Software Documentation: Why No One Reads The Manual And What To Do

A history of self-serve support, and a look at the replacements for old school docs

3 min read
Software Documentation: Why No One Reads The Manual And What To Do

At Zendesk, we recently broke up a long article about "users.". The info was in this long article, but when users found the article in search, they didn't know the info they needed was buried somewhere in there.

Software Documentation: Why No One Reads The Manual And What To Do

According to Jennifer at Zendesk, when creating knowledge base content it's important to have a template, stick to a QA/review process, and continually improve content that isn't solving problems.

Just as important as clear content is a clear heirarchy - how it's categorized, tagged, and able to be searched is what differentiates it from a clunky PDF.

Here's a neat example from ZoomInfo:

As you can see, everything is clean and accessible. A user will probably not face any of the navigation challenges and annoyances that come with print or manuals.

A knowledge base is a modern replacement (and have become essential for even simple products), but it's not the only type of self-serve customer support you can offer - especially if you’re building a SaaS product.

In-app widgets, prompts and product tours

In-app widgets, prompts, product tours, and many other types of in-app help you can offer are one of the most effective ways to teach your customers how to use your product, and reduce load on your support team

This is even more true if you run a freemium or trial model - in-app user experiences will help you to onboard your users faster, leading them towards the “aha moment” and product adoption.

So, how can you help your customers while they're inside the product, without forcing them to leave it and search for the answers on the internet, software documentation or even in your knowledge base?

Try implementing product tours

spendesk user onboarding tour

Spendesk's user onboarding tour functions as a quick-start guide, with example content and hints to clear up the taxonomy and familarize the user with a basic process. See the full tour here in our Inspiration Gallery.

Product tours are one of the most common types of in-app flows for user onboarding and feature discovery. With product tours, you can point your users towards your most important features while they're inside the UI they'll eventually use to solve a problem or find value.

With a tool like Chameleon, you can customize your product tours and walkthroughs for different sets of user personas. This will help you to improve tour performance and engagement by showing the right messaging and prompts to the right users.

Use checklists

evernote user onboarding checklist

Checklists are one of the most powerful ways to lead your customers towards key activation points. By tapping into the Zeigarnik effect, they're psychologically proven to motivate customers to complete your onboarding flow and be more ready to adopt the product.

Checklists are one of my little "hacks" to double conversion rates. To put it simply, if you want to increase your activation rate, start using checklists.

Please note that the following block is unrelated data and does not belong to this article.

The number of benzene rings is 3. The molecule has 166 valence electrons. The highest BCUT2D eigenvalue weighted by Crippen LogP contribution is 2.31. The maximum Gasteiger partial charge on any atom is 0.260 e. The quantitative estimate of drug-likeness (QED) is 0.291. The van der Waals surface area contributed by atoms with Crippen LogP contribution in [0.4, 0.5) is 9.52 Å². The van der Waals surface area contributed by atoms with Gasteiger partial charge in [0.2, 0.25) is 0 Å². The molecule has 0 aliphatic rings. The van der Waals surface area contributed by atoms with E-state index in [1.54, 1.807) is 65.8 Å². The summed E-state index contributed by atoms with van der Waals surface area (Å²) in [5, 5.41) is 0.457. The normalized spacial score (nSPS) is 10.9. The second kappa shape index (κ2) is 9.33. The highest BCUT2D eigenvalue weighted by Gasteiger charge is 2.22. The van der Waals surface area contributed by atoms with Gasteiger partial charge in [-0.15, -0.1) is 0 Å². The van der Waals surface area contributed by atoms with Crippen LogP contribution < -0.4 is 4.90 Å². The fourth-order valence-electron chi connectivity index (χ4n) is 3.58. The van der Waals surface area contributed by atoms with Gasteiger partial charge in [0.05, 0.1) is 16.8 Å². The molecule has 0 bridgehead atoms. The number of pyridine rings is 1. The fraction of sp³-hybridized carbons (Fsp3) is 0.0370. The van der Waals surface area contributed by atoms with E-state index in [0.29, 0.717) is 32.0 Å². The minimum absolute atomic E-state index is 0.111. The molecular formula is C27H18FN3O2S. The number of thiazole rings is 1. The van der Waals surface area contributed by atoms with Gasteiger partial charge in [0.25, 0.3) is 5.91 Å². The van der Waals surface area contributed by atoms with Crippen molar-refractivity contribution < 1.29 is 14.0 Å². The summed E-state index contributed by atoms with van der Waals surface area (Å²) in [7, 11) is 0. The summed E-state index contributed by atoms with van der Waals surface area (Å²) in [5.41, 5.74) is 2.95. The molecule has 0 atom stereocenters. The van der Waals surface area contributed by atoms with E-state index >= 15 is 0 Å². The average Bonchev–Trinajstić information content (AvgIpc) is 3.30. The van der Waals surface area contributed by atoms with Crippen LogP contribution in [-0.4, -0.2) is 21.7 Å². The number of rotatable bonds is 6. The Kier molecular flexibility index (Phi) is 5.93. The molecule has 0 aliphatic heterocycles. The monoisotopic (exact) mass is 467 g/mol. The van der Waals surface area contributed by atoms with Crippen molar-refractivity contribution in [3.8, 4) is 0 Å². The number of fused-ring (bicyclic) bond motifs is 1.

Wes Bush, author of Product-Led Growth

Software Documentation: Why No One Reads The Manual And What To Do

By clearly telling users what to do and how, checklists help users easily understand your product and see value faster than if they were poking around on their own trying to figure it out.

In-app experiences also shouldn't be all about education; tours launched from checklists are a great place to showcase unique value propositions and actually market the feature being used.

From this Evernote example, we can see a great way to implement checklists in your user onboarding to pave the way for user activation. Evernote uses the checklist to have the user interact with the core features in a meaningful way, and uses microcopy to sell the benefits.

While checklists, prompts and tooltips aren't full replacements for documentation, there's huge benefit in motivating a user to discover answers on their own through product usage, or to be able to get the right amount of guidance without breaking flow.


Research has shown that static docs are frustrating to the point where users would rather avoid using help or the software at all, largely because of issues around complexity of the explanation and usability awkwardness.

Fortunately, technology and new trends bring us new and more engaging ways of offering self-serve customer support.

A great replacement for both printed and online software documentation can be knowledge bases. The biggest advantages of knowledge bases against the other types of self-serve customer support are the easiness of navigation and cutting-edge design.

Other great types of self-serve help which support knowledge bases and drive product adoption are in-app widgets, prompts and product tours.

Since in-app experiences don't force the user to switch context or go on a long hunt for information themselves, they reduce the need for ticketing and live chat, plus will lead your customers towards activation and product adoption.

For help adding self-serve help to your SaaS product, including checklists, tooltips, and tours, request a demo of Chameleon.

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